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  • "It's the Sense of Touch":Skin in the Making of Cinematic Consciousness
  • Tarja Laine (bio)

It's the sense of touch. In any real city, you walk, you know? You brush past people, people bump into you. In L.A., nobody touches you. We're always behind this metal and glass. I think we miss that touch so much, that we crash into each other, just so we can feel something.


In the context of classical cinema, the organization of narrative as an activation of knowledge to construct meaning is often understood in terms of spatial and temporal causality. Within the context of post-classical cinema, however, narrative more often than not unfolds from any spatial and temporal point rather than through a causal development in time and space.1 One only has to think of films such as Traffic (Steven Soderbergh, 2000), Syriana (Stephen Gaghan, 2005), Babel (Alejandro González Iñárritu, 2006) and many others as examples of the films that escape the organizational control of narrative. In these films, causality is replaced with disentangled lines of action that randomly intersect, and that are [End Page 35] almost impossible to reconstruct in an exact chronological order, at least from memory. As a result, the spectator's experience is not about constructing meaning along some sort of logic of cause and effect, but rather about forming patterns along how different points of time and space coincidentally traverse.2 The spectator's experience of the films of this kind is therefore also more of a journey from one spatial and temporal crossroad to another, without necessarily the sense of a totalizing overview. Such an experience is therefore best approached through the concept of touch as a mode of knowledge that constantly forms and reforms itself in a large network of connections. The figure of the membrane in this configuration is not just a mediator but a shared existence, "circulating in the with and as the with of this singularly plural coexistence" (Nancy 3).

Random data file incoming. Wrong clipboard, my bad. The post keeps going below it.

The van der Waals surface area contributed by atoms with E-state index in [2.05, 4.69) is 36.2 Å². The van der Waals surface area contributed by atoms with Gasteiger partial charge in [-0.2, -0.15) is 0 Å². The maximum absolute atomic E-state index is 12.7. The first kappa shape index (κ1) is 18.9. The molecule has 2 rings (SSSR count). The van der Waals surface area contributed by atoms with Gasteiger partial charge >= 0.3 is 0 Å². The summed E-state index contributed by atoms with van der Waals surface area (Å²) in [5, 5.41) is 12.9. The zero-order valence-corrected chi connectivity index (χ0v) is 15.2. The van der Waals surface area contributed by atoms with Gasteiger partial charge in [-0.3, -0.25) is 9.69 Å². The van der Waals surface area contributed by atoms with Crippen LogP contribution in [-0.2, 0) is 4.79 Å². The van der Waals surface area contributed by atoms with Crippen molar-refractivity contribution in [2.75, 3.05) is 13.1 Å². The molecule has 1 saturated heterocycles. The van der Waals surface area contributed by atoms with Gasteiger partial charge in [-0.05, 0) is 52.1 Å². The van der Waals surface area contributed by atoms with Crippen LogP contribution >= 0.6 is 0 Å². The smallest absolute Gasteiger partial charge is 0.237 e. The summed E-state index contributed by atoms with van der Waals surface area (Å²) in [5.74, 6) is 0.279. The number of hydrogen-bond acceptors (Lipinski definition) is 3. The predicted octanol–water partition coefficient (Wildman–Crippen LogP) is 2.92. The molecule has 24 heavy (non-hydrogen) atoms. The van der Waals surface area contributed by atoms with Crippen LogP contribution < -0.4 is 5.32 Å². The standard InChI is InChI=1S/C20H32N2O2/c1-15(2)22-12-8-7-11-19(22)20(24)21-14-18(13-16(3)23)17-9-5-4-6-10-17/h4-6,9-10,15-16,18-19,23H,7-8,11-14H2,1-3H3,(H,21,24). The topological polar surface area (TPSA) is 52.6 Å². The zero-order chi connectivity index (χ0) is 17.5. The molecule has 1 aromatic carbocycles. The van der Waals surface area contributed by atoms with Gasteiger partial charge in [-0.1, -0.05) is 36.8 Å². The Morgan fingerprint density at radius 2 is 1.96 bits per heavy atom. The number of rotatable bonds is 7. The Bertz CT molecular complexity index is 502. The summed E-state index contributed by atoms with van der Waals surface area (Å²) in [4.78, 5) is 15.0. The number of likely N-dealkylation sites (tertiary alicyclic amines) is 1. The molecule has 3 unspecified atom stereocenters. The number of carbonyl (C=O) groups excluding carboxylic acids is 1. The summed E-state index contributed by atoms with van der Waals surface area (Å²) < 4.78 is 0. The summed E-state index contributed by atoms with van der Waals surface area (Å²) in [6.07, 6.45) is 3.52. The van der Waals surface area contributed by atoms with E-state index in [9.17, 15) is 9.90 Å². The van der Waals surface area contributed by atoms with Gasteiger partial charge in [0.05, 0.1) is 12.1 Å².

Paul Haggis's 2004 film Crash illustrates the workings of touch in particularly suggestive ways, since it not only lacks causal relations between the events that occur both between and within scenes, but it also treats these events as "membranes" that co-creatively shape one another in their shared encounters. The film opens with haptic, tactile, blurry images of snow and car lights on a highway on top of which the opening credits appear. We hear Graham, played by Don Cheadle, uttering the words: "It's the sense of touch," after which his face is brought into sharp focus in the foreground of the image. Racking focus alters between the different planes of the image where the characters appear, bringing them into contact with each other and directing the spectator's attention not to the characters themselves, but to this contact space between them. Selective and racking focuses occur throughout the film, extending the optical vision to the haptical, a vision that is hardly distinguishable from the layered texture of the image, a mode of knowledge that is touch and even coincidence. The dialogue from the opening scene continues while the image fades in and out, cut against the rhythm of speech. There has apparently been a car accident. The scene ends with the image fading out in white, after which the story starts to unfold from yesterday onwards.

The narrative of Crash is a weaving together of random incidents, instead of a linear chain of cause and effect. Accidents, coincidences and chance encounters are more significant than any causal motivations between them. Milan Kundera has written that our daily life is "bombarded [. . .] with the accidental meetings of people and events we call coincidences. 'Co-incidence' means that two events unexpectedly happen at the same time, they meet" (51–2). Similarly, Michel Serres argues that world and human lives [End Page 36] are composed in precisely such a fashion, according to the logic of the clinamen that creates order out of chaos. For Serres, the clinamen is the way in which world is organized by the logic of accident and chance, but it is important to keep in mind that this is merely the way...


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